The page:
Yahoo! people can no longer work from home. Marissa Mayer sure ripped the Band-Aid off of the work at home debate. OUCH. The debate cuts across gender and demographic lines. It cuts across creative and automaton lines. It cuts across those with children and those without lines. It cuts across slacker and workaholic lines. I doubt Marissa intended to be the flash point for the debate, but now the debate rages. Like Marissa, I don’t want to enter the debate but there are a few elements of the debate that have been missing – it’s the way telecommuting can help your career and improve the workplace. We do need to understand that perspective… so here we go:
Six Reasons to Telecommute for Your Career
(Assumes No Children Are Involved)
1. By calling in to staff meetings instead of showing up, people pay more attention to comments. The phone speaker in the middle of the table is usually more the center of attention than the others in the room.
2. Performance reviews can be easier. No doubt, you will be asked to write your own review since you weren’t around that much. Keep track of all those contributions and lay it on thick.
3. The home allows time for quiet concentration and creativity. One just needs to find a room with no TV, radio, photos, kids toys or distractions. If that room doesn’t exist, it is time to design the addition to the house. Eventually, you will work at home.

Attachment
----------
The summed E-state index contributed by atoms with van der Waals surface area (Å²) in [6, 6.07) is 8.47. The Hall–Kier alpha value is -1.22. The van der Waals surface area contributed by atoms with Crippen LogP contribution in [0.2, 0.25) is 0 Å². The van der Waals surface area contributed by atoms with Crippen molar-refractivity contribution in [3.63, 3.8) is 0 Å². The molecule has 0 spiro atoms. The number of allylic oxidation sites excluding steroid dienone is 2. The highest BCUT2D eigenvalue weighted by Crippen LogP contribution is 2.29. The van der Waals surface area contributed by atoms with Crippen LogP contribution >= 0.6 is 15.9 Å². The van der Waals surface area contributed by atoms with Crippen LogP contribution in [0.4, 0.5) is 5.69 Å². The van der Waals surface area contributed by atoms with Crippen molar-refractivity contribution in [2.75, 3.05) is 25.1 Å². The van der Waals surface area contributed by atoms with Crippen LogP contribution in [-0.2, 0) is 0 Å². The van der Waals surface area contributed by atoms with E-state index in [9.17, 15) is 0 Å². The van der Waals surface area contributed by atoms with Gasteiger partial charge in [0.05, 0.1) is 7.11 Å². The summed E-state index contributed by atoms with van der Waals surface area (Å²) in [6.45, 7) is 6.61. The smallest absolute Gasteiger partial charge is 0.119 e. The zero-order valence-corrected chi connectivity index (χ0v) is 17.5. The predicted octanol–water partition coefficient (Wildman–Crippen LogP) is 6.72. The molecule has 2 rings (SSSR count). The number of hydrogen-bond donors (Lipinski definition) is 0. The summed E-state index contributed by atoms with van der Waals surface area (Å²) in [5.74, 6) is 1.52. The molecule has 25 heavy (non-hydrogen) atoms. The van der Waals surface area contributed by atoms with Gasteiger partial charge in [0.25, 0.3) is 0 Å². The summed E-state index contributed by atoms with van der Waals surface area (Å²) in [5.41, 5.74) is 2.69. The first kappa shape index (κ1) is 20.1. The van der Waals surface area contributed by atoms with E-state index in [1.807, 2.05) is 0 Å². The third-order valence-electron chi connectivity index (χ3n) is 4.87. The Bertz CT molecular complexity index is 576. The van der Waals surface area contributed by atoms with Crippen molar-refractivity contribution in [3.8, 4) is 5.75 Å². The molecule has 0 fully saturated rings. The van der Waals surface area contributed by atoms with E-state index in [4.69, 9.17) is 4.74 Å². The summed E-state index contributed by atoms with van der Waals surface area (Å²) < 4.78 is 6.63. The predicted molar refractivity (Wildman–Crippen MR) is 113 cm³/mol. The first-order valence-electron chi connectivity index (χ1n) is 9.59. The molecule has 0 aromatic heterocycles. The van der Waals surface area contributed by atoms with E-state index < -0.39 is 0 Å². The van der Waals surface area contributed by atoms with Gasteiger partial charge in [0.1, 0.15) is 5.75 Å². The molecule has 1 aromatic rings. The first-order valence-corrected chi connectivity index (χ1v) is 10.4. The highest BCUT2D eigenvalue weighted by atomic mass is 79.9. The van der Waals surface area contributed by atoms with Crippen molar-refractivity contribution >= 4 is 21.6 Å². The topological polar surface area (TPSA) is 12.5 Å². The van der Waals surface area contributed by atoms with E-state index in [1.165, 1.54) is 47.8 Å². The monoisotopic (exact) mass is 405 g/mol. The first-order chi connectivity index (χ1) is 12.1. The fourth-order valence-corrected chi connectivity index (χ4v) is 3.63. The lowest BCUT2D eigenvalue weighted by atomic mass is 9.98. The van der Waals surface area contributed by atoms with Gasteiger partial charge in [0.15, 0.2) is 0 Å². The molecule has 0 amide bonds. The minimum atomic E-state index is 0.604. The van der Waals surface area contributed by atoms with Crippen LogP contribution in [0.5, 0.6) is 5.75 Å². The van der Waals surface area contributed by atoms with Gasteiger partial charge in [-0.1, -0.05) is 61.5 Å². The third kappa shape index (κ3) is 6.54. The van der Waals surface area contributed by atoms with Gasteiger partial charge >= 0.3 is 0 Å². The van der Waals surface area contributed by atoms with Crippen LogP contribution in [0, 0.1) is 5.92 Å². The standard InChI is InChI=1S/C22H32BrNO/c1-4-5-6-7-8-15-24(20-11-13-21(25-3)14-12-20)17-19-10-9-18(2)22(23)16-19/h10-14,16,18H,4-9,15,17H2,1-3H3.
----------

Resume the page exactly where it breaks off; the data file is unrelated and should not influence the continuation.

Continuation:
4. In the office, lots of websites are blocked. At home, the world is opened and some of those sites can be a source of inspiration.
5. Money will be saved on gas, tolls and car wear and tear. Cleaning bills will go down too by not eating in the car and spilling. It’s like giving yourself a raise. Plus, since you are not taking office space or using electricity, the company saves money.
6. Since there are no office politics or office gossip at home, you can rise above all the factors that waste time at work and be that much more productive. Unless you join in daily family dramas and gossip.
The debate about telecommuting will rage on. And there is merit to both sides of the debate. The numerator is flexibility, no wasting time for commuting, and self motivation. The denominator is collaboration, creativity and being a part of the larger enterprise. The memo circulated by Jackie Reses, Yahoo’s executive vice president of people and development, said “communication and collaboration will be important, so we need to be working side-by-side” and “speed and quality are often sacrificed when we work from home.” For now at Yahoo! she is probably right.
And, to paraphrase Woody Allen, “Even at work, 80% of life is showing up.”